Adults with severe and persistent mental illness die 15 to 25 years earlier than those without serious mental illness. They also experience more than twice the rate of obesity, hypertension, high cholesterol and diabetes.
In 2017, a $2 million donation kick-started the Many Minds Collaborative, a groundbreaking partnership that tapped the expertise of the UW School of Social Work, UW Psychiatry, and King County Behavioral Health and Recovery Division. Drawing on research that showed how integrating medical, behavioral health and social services can greatly improve health outcomes, the team set out to develop and deploy interventions to reduce health disparities for those with chronic health conditions.
Now, another tool to enhance services for adults with serious mental illness is being funded by a two-year $275,000 grant from Many Minds. The project is led by School Assistant Professor Ryan Petros, whose research specialties include recovery for adults with serious mental illness, community integration and homelessness.
The new project links instruction of MSW students with the workforce development of mental health professionals in King County’s behavioral health agencies. At its core is motivational interviewing, a collaborative-counseling method that helps people weigh the pros and cons of their behaviors based on how they envision their future health and well-being—not on a provider’s prescribed treatment or hoped-for outcomes. Research shows that patients who participate in their own treatment plan improve their chances for recovery.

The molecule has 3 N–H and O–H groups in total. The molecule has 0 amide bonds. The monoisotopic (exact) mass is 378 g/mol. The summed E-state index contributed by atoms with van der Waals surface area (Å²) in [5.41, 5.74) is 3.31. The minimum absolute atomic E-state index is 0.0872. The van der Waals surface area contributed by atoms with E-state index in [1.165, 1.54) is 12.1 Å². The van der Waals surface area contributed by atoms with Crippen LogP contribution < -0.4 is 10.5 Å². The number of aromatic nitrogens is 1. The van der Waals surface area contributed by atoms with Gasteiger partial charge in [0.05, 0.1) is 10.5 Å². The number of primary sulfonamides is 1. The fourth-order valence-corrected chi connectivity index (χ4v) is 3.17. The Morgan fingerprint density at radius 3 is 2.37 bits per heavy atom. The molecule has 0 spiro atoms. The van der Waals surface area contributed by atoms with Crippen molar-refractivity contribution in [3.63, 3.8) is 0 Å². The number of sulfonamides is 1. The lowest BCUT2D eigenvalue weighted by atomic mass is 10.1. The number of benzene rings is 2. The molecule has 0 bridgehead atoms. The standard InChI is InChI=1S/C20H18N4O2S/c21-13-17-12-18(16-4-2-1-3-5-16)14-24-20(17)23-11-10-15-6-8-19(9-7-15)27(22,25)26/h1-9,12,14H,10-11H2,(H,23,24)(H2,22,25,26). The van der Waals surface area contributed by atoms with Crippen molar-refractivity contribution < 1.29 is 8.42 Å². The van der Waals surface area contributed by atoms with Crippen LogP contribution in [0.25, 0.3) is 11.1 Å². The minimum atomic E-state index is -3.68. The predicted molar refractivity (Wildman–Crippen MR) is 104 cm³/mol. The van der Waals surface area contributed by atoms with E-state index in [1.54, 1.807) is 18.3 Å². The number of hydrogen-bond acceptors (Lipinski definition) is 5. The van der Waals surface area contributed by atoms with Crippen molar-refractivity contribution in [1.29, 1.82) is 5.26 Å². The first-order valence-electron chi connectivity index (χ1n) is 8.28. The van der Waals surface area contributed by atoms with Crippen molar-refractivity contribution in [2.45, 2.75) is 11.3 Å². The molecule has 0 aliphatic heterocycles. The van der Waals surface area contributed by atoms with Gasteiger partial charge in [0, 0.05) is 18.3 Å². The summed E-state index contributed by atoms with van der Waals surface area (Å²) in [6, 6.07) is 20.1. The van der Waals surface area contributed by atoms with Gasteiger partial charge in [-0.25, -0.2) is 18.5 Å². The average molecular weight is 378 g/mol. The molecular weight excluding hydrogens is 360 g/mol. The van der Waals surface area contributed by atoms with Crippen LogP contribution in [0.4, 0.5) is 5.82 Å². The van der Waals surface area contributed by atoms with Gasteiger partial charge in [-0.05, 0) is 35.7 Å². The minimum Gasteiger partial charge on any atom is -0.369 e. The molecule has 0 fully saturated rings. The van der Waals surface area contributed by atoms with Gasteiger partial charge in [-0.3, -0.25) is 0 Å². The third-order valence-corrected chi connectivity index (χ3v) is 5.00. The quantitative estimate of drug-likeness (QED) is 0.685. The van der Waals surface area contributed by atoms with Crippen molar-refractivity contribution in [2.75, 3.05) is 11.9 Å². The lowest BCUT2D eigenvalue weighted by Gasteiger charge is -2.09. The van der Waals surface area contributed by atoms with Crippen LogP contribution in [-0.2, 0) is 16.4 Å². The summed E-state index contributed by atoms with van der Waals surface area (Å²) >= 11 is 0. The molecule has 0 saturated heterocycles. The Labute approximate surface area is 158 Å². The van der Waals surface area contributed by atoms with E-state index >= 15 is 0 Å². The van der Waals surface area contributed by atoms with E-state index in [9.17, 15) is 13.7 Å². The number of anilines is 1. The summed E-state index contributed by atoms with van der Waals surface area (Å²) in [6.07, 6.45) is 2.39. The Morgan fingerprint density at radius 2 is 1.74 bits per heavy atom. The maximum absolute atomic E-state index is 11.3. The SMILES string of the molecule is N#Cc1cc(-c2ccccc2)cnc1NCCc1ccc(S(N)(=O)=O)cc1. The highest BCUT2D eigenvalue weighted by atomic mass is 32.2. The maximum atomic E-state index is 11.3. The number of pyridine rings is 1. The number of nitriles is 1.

Petros recruited 20 MSW students in the School’s mental-health concentration and 20 King County field supervisors. “Field supervisors bridge the gap between classroom theory and real-world application, so their training is critical to the student experience,” says Petros. Half the supervisors will receive an enhanced version of the training with ongoing coaching and support that fosters clinical competency and improves supervisory skills.
The research team will measure the feasibility and effectiveness of the two groups based on criteria that include competency in motivational interviewing and recovery knowledge. The data will be used to refine the training protocol.
“Our short-term goal is to create a training manual that contributes to education- and practice-based scholarship,” says Petros, “but our long-term goal is to enhance services and advance the lives of adults in King County with serious mental illness.”